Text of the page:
ABOVE: Mayor Conrad Bolton, Wee Waa High School Principal Annabel Doust, Wee Waa High School Aboriginal Education Officer, Helen Wenner (also Chair of the Aboriginal Education Consultancy Group), Wee Waa High School Director, Rebecca Langdon (Department of Education and Communities), National NAIDOC Committee Member and former Wee Waa resident, Steve Widders, and Wee Waa Public School Principal, Peter Carrett. Rachel Freer made the beautifully decorated cake.
Wee Waa schools, community members and dignitaries came together yesterday for the town’s NAIDOC week opening ceremony.
A clear, sunny winter’s day provided the perfect weather for the celebrations, which unfolded at Dangar Park.
The opening ceremony included a Welcome to Country, the raising of the Aboriginal flag and presentations by elders and visiting dignitaries.
A traditional dance performance, wood carving exhibition, games and a free barbecue lunch were also highlights of the celebration.
Local high school teacher Rachel Freer made a cake beautifully decorated in NAIDOC theme.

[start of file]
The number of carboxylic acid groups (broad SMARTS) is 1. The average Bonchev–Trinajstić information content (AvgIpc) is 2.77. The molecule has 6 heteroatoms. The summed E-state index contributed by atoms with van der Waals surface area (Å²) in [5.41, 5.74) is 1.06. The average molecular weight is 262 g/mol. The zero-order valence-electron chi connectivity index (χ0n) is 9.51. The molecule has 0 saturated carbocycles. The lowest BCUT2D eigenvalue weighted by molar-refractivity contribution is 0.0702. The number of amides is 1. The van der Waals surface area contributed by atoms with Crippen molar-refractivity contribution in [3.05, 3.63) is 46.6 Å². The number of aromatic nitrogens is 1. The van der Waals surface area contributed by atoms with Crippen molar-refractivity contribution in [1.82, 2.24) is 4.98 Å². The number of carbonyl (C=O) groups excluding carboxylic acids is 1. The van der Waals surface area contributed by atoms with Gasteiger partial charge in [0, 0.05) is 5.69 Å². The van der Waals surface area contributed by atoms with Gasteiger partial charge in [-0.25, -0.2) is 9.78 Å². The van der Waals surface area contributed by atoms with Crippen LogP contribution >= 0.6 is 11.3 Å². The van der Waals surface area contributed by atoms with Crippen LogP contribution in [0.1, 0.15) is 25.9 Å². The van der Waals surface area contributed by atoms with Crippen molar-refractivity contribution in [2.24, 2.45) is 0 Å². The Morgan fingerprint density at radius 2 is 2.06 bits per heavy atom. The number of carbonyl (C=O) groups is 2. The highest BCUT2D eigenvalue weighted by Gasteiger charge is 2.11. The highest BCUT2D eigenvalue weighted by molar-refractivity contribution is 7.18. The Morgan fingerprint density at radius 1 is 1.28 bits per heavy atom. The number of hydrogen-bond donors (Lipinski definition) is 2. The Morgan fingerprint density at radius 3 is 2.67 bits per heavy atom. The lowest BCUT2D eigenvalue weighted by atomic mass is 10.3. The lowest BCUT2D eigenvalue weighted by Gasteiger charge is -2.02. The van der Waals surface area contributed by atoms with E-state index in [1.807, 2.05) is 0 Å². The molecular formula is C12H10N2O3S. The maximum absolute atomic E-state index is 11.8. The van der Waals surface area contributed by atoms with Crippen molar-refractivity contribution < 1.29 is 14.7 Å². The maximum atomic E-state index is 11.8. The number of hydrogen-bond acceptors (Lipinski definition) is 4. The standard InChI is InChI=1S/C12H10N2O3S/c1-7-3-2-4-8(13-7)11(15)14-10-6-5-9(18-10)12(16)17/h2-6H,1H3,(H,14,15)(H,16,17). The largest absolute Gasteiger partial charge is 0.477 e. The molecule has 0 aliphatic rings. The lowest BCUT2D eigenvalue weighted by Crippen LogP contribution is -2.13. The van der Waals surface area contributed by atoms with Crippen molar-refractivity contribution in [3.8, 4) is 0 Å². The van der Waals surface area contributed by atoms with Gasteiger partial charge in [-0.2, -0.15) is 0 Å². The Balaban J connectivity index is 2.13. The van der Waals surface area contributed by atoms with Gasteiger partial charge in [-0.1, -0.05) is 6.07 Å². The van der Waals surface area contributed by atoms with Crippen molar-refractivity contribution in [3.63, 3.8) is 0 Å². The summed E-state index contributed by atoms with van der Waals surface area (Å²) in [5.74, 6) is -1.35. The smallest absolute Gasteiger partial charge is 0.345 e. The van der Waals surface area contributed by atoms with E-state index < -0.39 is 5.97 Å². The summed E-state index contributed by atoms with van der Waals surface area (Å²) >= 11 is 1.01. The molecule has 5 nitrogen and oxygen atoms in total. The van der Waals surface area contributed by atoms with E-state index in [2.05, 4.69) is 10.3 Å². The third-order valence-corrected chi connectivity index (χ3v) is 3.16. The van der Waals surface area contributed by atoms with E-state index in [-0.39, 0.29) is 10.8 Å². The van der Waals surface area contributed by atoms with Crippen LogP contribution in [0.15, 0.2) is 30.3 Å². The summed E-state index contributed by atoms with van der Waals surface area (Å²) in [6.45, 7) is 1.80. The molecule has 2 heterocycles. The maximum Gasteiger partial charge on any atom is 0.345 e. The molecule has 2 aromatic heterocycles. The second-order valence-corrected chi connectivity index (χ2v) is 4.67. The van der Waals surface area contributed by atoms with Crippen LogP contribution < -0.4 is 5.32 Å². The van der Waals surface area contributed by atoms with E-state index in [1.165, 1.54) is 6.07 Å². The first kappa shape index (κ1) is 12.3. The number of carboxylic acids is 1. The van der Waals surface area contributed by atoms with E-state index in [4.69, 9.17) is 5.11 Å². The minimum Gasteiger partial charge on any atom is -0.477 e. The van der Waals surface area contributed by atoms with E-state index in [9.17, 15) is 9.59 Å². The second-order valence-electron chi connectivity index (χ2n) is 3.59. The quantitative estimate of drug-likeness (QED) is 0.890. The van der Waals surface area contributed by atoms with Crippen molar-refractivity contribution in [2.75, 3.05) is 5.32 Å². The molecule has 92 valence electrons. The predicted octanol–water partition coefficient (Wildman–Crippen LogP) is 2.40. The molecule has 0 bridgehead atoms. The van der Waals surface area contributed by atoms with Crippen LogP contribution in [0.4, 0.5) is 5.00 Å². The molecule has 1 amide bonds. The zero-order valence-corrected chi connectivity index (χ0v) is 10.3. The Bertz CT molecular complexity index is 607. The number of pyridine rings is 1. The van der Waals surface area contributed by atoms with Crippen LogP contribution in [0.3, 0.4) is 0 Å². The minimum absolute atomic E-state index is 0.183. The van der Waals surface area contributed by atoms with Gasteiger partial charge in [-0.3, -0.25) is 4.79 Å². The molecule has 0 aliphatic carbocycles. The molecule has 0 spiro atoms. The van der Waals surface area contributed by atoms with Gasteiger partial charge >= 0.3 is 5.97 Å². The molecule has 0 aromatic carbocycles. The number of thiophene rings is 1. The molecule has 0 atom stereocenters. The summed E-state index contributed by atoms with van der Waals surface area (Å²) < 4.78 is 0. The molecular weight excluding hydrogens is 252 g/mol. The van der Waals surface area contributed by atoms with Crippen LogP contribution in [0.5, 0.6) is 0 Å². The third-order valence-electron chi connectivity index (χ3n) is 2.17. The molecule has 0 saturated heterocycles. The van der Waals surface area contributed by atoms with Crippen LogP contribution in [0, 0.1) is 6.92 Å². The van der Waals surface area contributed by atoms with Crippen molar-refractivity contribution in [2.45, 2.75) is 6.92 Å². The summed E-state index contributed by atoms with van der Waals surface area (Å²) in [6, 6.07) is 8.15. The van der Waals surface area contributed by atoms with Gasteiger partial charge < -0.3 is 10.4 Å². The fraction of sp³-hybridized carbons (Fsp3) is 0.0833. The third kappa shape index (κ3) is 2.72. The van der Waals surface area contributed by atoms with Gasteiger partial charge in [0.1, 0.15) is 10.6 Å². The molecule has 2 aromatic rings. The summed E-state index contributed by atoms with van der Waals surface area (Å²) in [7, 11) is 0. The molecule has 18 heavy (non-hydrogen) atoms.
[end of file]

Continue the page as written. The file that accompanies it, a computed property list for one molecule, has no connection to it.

National NAIDOC Committee member, and former Wee Waa resident, Steve Widders made a speech exploring the theme for this year, ‘We all Stand on Sacred Ground: Learn, Respect and Celebrate.’
“Everywhere the land tells the story of the aboriginal people,” he said.
“A well known example is Uluru, which has particular cultural and spiritual significance because it is seen as the heartbeat of the land, but there are thousands of places across Australia just as important as Uluru.
“We are all standing on sacred ground and I encourage everyone to learn about the land they are from.”
The Aboriginal Education Consultancy Group (AECG) organised the day, recruiting the support of local schools and agencies.
BEST Indigenous Community Links, Ability Links, the Neighbourhood Centre, Namoi Family and Youth Service, Partners In Recovery and Reconnect Family Support were some of the agencies involved in the organisation of the day. All local schools also supported the AECG. Wee Waa High School Aboriginal Education Officer, Helen Wenner, is chair of the AECG and said NAIDOC week was an important event for the community.
“It’s about sharing our history, both nationally and locally here in the Wee Waa district,” she said.
“It’s important that people understand where aboriginal members of the community have come from and the hardships they have faced.
“It’s a whole community event and we are so thankful that the schools were able to be involved.”
Dignitaries present included Mayor Conrad Bolton, Aunty Stella Lamb, Rebecca Langdon from the Department of Education and Communities and Principals from each of the schools.